- Planner – Weekly/Daily – I use a weekly and daily planner to plan because I need to plan in the detail to get things done. If I don’t get it down in my planner, there’s a good chance it won’t get done.
- I refer to my task list. Depending on where I am (30, 60, or 90 days) I look at the tasks I need to accomplish and select 3 tasks from the list. These will be my focus for the week.
- I write my plan for the week (which isn’t etched in stone), incorporating the three tasks I need to complete.
- Every morning I make a plan for my day. I refer to my weekly plan.
- Writing/editing are daily tasks so they’re always on my daily schedule
- Some tasks can’t be completed in one day
- What I do on my daily schedule may differ from what I have on my weekly schedule because sometimes life happens, and I have to maybe record my vlog on Saturday instead of Friday. That’s okay. The plan isn’t there to make you feel restricted or overwhelmed. It’s a method to help you be as efficient as possible.
- Every morning I make a plan for my day. I refer to my weekly plan.
Outlining – To get to my 2K a day goal, I need a pretty solid outline. I’ve always outlined my books. I tried once or twice to use the, fly by the seat of my pants, method, and hit a wall. I ended up having to delete a lot of content in order to move the story forward.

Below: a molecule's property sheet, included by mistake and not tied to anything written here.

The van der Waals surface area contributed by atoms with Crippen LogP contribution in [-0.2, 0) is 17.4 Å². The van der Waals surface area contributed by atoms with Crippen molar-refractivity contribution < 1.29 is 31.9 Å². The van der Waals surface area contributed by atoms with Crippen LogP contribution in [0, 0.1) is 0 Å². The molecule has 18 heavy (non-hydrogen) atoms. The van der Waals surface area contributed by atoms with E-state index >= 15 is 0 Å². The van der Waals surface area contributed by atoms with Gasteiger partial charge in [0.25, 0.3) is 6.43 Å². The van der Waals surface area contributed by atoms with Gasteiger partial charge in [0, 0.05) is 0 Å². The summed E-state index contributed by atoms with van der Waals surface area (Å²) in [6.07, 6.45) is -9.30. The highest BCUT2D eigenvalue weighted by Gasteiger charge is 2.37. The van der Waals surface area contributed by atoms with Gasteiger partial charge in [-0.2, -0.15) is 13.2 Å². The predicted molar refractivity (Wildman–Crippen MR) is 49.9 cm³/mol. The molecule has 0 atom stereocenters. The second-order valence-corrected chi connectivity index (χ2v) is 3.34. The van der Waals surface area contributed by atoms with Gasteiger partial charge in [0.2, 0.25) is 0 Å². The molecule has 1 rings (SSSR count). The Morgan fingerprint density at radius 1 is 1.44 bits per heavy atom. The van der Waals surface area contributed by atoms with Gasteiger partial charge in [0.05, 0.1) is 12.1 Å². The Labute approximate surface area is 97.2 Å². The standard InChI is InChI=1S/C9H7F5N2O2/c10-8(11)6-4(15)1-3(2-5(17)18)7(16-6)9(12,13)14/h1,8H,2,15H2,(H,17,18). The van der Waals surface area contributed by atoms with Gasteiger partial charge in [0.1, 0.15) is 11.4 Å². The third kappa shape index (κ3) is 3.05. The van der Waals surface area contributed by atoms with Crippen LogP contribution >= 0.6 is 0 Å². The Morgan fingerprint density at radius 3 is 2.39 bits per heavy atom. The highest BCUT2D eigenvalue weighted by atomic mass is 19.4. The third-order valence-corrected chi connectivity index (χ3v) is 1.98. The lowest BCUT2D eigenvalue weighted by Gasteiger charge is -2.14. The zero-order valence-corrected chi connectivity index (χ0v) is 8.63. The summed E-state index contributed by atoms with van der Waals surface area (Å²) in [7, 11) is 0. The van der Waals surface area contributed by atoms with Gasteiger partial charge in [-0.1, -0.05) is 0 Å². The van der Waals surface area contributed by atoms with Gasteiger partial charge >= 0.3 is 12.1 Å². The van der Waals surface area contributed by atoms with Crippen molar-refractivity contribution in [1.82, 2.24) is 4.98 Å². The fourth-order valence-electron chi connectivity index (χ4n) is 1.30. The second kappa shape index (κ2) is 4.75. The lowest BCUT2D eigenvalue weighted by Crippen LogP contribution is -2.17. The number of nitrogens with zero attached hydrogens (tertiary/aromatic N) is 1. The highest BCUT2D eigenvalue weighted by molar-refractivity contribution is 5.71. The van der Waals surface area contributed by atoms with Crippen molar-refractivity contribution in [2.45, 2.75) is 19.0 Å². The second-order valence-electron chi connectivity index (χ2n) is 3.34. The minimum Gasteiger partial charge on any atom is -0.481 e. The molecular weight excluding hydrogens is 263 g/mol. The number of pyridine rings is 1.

A lot of people “fly” and write amazing books (like Stephen King), but I am not one of them. I have to plot.
I have to have a solid outline written so I won’t have to stop writing so much to go back and figure out what should happen next in my story. I use two methods. First I mind map (I have a video on my YouTube channel where I walk you through the process. Click: Book Writing 101 – Generating Ideas)
After mind mapping, which is basically my method of brainstorming, I create my outline using the Three-Act Structure:
It’s important to remember when using methods of outlining that they’re just a useful tool, not a rule. I use these methods to make myself ask important questions about the story I’m writing, not as a cage to restrict my writing. The story is going to be told however it wants to be told, but these methods help me to plan that story and enable me to be able to reach my goal of 2,000 words a day.
Those are a few of my productivity tips. I’m excited to see how 2021 goes with my new productivity methods. I’ll keep you posted here and on my vlog.
What are ways you can become more productive?
There’s still a lot more…until next time,
Happy Reading & Writing!